Mr. Shnodblatt demands that I bring the manager. It is 4:45. There has already been an announcement that customers should select their purchases and go to the registers. Shnodblatt is still not budging. He is perfectly willing to do what he has done in the past, keep us at work and away from our own lives until 6 and beyond, in pursuit of impossibilities. The manager, who is irate that I bring him to Mr. Shnodblatt when he has a million and one things to do to wrap up the store, comes over.
The problem is explained. The manager tells Mr. Shnodblatt what I have told him, that Crazy Eddie does not carry the XL-Crap, and has never carried the XL-Crap, because the XL-Crap precedes us, and we are not obligated to sell him any top of the line printer at the same price as the XL-Crap.
After another bellowed characterization of us as crooks and liars and con men and child molesters, Mr. Shnodblatt yells, “I know the way you people work! You promise to beat all prices, but when you see an ad for a price you don’t want to beat, you HIDE AWAY THE MERCHANDISE IN YOUR STOCKROOM AND PRETEND YOU DON’T CARRY IT!”
He says this. Like we clear out the floor space of all our saleable merchandise, every Sunday’s ad.
He demands that we allow him into the stock room, to confirm for himself that there is no XL-Crap there.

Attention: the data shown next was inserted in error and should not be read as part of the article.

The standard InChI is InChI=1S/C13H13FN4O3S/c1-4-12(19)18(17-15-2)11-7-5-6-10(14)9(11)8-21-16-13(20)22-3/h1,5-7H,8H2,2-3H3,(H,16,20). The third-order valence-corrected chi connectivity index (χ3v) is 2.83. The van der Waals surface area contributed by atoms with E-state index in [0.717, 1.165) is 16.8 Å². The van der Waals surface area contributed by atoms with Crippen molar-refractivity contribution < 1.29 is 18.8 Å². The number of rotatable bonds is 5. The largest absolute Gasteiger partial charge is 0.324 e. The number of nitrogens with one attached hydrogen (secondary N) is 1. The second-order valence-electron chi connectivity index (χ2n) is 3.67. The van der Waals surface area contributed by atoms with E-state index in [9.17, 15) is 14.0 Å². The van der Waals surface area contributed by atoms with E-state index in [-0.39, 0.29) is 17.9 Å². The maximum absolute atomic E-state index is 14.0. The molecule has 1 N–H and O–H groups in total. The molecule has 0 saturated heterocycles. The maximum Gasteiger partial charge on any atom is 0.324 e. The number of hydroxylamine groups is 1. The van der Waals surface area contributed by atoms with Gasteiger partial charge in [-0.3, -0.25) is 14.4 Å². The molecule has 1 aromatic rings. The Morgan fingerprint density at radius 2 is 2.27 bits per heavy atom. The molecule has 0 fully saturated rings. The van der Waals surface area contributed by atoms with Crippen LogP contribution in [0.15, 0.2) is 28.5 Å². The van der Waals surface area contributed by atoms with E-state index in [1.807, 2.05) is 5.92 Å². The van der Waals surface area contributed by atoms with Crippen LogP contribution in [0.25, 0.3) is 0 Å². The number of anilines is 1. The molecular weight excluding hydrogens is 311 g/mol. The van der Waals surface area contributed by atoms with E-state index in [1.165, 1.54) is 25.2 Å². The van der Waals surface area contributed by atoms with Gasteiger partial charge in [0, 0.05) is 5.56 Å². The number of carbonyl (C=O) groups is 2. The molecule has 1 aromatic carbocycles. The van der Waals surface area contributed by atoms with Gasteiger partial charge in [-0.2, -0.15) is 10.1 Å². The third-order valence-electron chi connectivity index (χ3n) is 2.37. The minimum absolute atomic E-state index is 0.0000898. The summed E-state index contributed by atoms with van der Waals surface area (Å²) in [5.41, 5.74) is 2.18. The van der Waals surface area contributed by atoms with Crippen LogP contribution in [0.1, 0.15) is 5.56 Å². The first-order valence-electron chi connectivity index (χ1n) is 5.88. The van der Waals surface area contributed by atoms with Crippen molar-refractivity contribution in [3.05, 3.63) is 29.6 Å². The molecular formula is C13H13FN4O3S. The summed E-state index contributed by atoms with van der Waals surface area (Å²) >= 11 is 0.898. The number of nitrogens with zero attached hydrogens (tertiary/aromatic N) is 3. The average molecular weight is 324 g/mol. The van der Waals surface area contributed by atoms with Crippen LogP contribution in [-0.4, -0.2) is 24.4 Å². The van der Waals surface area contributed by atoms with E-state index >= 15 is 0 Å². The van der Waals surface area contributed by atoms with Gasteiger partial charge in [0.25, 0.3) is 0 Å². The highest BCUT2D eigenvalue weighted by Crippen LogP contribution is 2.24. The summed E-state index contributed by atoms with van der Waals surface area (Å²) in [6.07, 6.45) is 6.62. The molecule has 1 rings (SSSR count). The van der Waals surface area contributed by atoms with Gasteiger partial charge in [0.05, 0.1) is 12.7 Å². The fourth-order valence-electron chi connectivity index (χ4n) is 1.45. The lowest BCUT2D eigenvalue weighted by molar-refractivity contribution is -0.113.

He actually demands this.
Now, I don’t know about you, but at this point I would tell him, “Sir, please go patronize another store and never bother us again.” Our manager is a pro. He tells Mr. Shnodblatt that his demand to inspect the storeroom himself is unacceptable for insurance reasons, but that he will, if it’ll solve the problem, order me to search the stockroom, just to confirm that there is no XL-CRAP anywhere on its shelves.
Mr. Shnodblatt actually says that he knows I will only pretend to look and that he will deal with my lying later on, but is willing to go through the motions.
If you handed me a knife at that moment, I would now be serving time.
(And silly as it may seem to you, I am twenty-five years later actually feeling my blood pressure rise as I relate this story. It’s no joke. I take pleasure in the awareness that Shnodblatt is almost certainly dead now. If I knew the location, I’d pee on his grave. If he was alive and alzheimers-ridden and living in an old age home somewhere, I’d get the location and travel there just to slap him in the face. I’m almost serious.)